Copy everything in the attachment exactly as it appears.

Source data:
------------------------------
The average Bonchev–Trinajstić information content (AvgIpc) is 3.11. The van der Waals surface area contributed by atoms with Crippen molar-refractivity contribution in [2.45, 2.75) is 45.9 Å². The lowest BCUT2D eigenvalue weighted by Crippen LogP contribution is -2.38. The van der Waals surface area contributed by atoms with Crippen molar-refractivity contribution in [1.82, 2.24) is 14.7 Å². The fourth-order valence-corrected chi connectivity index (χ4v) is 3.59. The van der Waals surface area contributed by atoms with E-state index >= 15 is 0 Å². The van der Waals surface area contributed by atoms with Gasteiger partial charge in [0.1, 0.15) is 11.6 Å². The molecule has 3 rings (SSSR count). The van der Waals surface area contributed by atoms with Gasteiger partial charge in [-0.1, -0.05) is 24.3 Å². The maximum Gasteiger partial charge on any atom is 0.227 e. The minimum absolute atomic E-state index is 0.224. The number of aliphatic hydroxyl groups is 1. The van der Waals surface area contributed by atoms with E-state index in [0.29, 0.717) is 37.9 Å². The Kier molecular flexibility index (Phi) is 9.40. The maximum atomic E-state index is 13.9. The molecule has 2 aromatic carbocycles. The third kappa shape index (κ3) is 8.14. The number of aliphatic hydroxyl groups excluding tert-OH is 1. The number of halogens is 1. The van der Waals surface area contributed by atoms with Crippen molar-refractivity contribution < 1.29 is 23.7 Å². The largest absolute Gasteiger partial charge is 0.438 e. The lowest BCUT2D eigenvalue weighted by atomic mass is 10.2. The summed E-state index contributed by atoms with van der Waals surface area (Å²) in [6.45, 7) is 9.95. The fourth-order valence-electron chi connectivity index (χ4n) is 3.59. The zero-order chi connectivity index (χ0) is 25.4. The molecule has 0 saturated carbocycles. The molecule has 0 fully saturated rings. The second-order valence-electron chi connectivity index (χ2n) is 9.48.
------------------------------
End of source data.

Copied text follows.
The average Bonchev–Trinajstić information content (AvgIpc) is 3.11. The van der Waals surface area contributed by atoms with Crippen molar-refractivity contribution in [2.45, 2.75) is 45.9 Å². The lowest BCUT2D eigenvalue weighted by Crippen LogP contribution is -2.38. The van der Waals surface area contributed by atoms with Crippen molar-refractivity contribution in [1.82, 2.24) is 14.7 Å². The fourth-order valence-corrected chi connectivity index (χ4v) is 3.59. The van der Waals surface area contributed by atoms with E-state index >= 15 is 0 Å². The van der Waals surface area contributed by atoms with Gasteiger partial charge in [0.1, 0.15) is 11.6 Å². The molecule has 3 rings (SSSR count). The van der Waals surface area contributed by atoms with Gasteiger partial charge in [-0.1, -0.05) is 24.3 Å². The maximum Gasteiger partial charge on any atom is 0.227 e. The minimum absolute atomic E-state index is 0.224. The number of aliphatic hydroxyl groups is 1. The van der Waals surface area contributed by atoms with E-state index in [0.29, 0.717) is 37.9 Å². The Kier molecular flexibility index (Phi) is 9.40. The maximum atomic E-state index is 13.9. The molecule has 2 aromatic carbocycles. The third kappa shape index (κ3) is 8.14. The number of aliphatic hydroxyl groups excluding tert-OH is 1. The number of halogens is 1. The van der Waals surface area contributed by atoms with Crippen molar-refractivity contribution < 1.29 is 23.7 Å². The largest absolute Gasteiger partial charge is 0.438 e. The lowest BCUT2D eigenvalue weighted by atomic mass is 10.2. The summed E-state index contributed by atoms with van der Waals surface area (Å²) in [6.45, 7) is 9.95. The fourth-order valence-electron chi connectivity index (χ4n) is 3.59. The zero-order chi connectivity index (χ0) is 25.4. The molecule has 0 saturated carbocycles. The molecule has 0 fully saturated rings. The second-order valence-electron chi connectivity index (χ2n) is 9.48.